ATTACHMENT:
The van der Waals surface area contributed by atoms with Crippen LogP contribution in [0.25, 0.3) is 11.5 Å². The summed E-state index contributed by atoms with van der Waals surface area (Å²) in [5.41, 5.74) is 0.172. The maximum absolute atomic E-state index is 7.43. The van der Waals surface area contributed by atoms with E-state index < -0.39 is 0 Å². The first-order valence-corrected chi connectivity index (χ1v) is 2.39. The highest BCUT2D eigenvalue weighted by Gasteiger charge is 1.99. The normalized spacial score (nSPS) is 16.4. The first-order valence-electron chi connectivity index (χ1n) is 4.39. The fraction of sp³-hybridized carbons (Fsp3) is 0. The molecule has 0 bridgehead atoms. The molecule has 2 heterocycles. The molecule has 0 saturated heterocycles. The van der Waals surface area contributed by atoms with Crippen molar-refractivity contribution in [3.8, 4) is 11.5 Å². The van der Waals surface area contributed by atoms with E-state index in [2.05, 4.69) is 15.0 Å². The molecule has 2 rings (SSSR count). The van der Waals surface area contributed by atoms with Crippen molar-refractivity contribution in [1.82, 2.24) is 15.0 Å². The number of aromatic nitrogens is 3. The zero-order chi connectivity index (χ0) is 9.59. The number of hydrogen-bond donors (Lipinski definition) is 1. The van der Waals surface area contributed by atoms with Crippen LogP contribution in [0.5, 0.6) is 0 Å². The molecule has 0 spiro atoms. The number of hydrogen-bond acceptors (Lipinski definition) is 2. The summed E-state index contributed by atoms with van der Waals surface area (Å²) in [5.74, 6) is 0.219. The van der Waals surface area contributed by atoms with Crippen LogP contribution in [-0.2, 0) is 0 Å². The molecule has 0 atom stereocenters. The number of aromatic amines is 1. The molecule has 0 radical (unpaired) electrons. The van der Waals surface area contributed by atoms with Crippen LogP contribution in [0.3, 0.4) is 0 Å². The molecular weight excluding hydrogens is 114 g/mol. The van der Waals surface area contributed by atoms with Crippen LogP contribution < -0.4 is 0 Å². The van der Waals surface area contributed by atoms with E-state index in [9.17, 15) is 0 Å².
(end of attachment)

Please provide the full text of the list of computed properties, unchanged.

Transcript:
The van der Waals surface area contributed by atoms with Crippen LogP contribution in [0.25, 0.3) is 11.5 Å². The summed E-state index contributed by atoms with van der Waals surface area (Å²) in [5.41, 5.74) is 0.172. The maximum absolute atomic E-state index is 7.43. The van der Waals surface area contributed by atoms with E-state index < -0.39 is 0 Å². The first-order valence-corrected chi connectivity index (χ1v) is 2.39. The highest BCUT2D eigenvalue weighted by Gasteiger charge is 1.99. The normalized spacial score (nSPS) is 16.4. The first-order valence-electron chi connectivity index (χ1n) is 4.39. The fraction of sp³-hybridized carbons (Fsp3) is 0. The molecule has 0 bridgehead atoms. The molecule has 2 heterocycles. The molecule has 0 saturated heterocycles. The van der Waals surface area contributed by atoms with Crippen molar-refractivity contribution in [3.8, 4) is 11.5 Å². The van der Waals surface area contributed by atoms with E-state index in [2.05, 4.69) is 15.0 Å². The molecule has 2 rings (SSSR count). The van der Waals surface area contributed by atoms with Crippen molar-refractivity contribution in [1.82, 2.24) is 15.0 Å². The number of aromatic nitrogens is 3. The zero-order chi connectivity index (χ0) is 9.59. The number of hydrogen-bond donors (Lipinski definition) is 1. The van der Waals surface area contributed by atoms with Crippen LogP contribution in [0.5, 0.6) is 0 Å². The molecule has 0 spiro atoms. The number of hydrogen-bond acceptors (Lipinski definition) is 2. The summed E-state index contributed by atoms with van der Waals surface area (Å²) in [5.74, 6) is 0.219. The van der Waals surface area contributed by atoms with Crippen LogP contribution in [-0.2, 0) is 0 Å². The molecule has 0 atom stereocenters. The number of aromatic amines is 1. The molecule has 0 radical (unpaired) electrons. The van der Waals surface area contributed by atoms with Crippen LogP contribution in [0.3, 0.4) is 0 Å². The molecular weight excluding hydrogens is 114 g/mol. The van der Waals surface area contributed by atoms with Crippen LogP contribution < -0.4 is 0 Å². The van der Waals surface area contributed by atoms with E-state index in [9.17, 15) is 0 Å².